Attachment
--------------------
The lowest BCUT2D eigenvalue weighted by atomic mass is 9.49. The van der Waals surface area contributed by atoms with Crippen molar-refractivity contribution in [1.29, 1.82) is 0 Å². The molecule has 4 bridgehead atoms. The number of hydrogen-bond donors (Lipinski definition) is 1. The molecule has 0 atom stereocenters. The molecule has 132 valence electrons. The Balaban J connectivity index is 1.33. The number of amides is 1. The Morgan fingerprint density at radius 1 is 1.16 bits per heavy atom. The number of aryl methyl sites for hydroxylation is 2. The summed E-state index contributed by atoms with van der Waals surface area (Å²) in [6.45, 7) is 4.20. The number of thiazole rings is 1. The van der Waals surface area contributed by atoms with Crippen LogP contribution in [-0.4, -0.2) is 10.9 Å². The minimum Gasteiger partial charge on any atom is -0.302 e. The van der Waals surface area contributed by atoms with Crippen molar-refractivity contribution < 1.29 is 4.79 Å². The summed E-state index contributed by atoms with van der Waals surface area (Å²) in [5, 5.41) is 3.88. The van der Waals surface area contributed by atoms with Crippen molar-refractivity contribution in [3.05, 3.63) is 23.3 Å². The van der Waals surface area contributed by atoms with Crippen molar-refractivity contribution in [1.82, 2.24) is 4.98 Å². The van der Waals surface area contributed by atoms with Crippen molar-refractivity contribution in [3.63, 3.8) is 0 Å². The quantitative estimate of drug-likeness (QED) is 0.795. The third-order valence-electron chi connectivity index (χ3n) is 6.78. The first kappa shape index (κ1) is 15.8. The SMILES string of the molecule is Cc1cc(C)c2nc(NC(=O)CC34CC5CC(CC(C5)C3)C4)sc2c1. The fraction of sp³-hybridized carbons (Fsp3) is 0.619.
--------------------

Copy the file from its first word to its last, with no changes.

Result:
The lowest BCUT2D eigenvalue weighted by atomic mass is 9.49. The van der Waals surface area contributed by atoms with Crippen molar-refractivity contribution in [1.29, 1.82) is 0 Å². The molecule has 4 bridgehead atoms. The number of hydrogen-bond donors (Lipinski definition) is 1. The molecule has 0 atom stereocenters. The molecule has 132 valence electrons. The Balaban J connectivity index is 1.33. The number of amides is 1. The Morgan fingerprint density at radius 1 is 1.16 bits per heavy atom. The number of aryl methyl sites for hydroxylation is 2. The summed E-state index contributed by atoms with van der Waals surface area (Å²) in [6.45, 7) is 4.20. The number of thiazole rings is 1. The van der Waals surface area contributed by atoms with Crippen LogP contribution in [-0.4, -0.2) is 10.9 Å². The minimum Gasteiger partial charge on any atom is -0.302 e. The van der Waals surface area contributed by atoms with Crippen molar-refractivity contribution < 1.29 is 4.79 Å². The summed E-state index contributed by atoms with van der Waals surface area (Å²) in [5, 5.41) is 3.88. The van der Waals surface area contributed by atoms with Crippen molar-refractivity contribution in [3.05, 3.63) is 23.3 Å². The van der Waals surface area contributed by atoms with Crippen molar-refractivity contribution in [1.82, 2.24) is 4.98 Å². The van der Waals surface area contributed by atoms with Crippen molar-refractivity contribution in [3.63, 3.8) is 0 Å². The quantitative estimate of drug-likeness (QED) is 0.795. The third-order valence-electron chi connectivity index (χ3n) is 6.78. The first kappa shape index (κ1) is 15.8. The SMILES string of the molecule is Cc1cc(C)c2nc(NC(=O)CC34CC5CC(CC(C5)C3)C4)sc2c1. The fraction of sp³-hybridized carbons (Fsp3) is 0.619.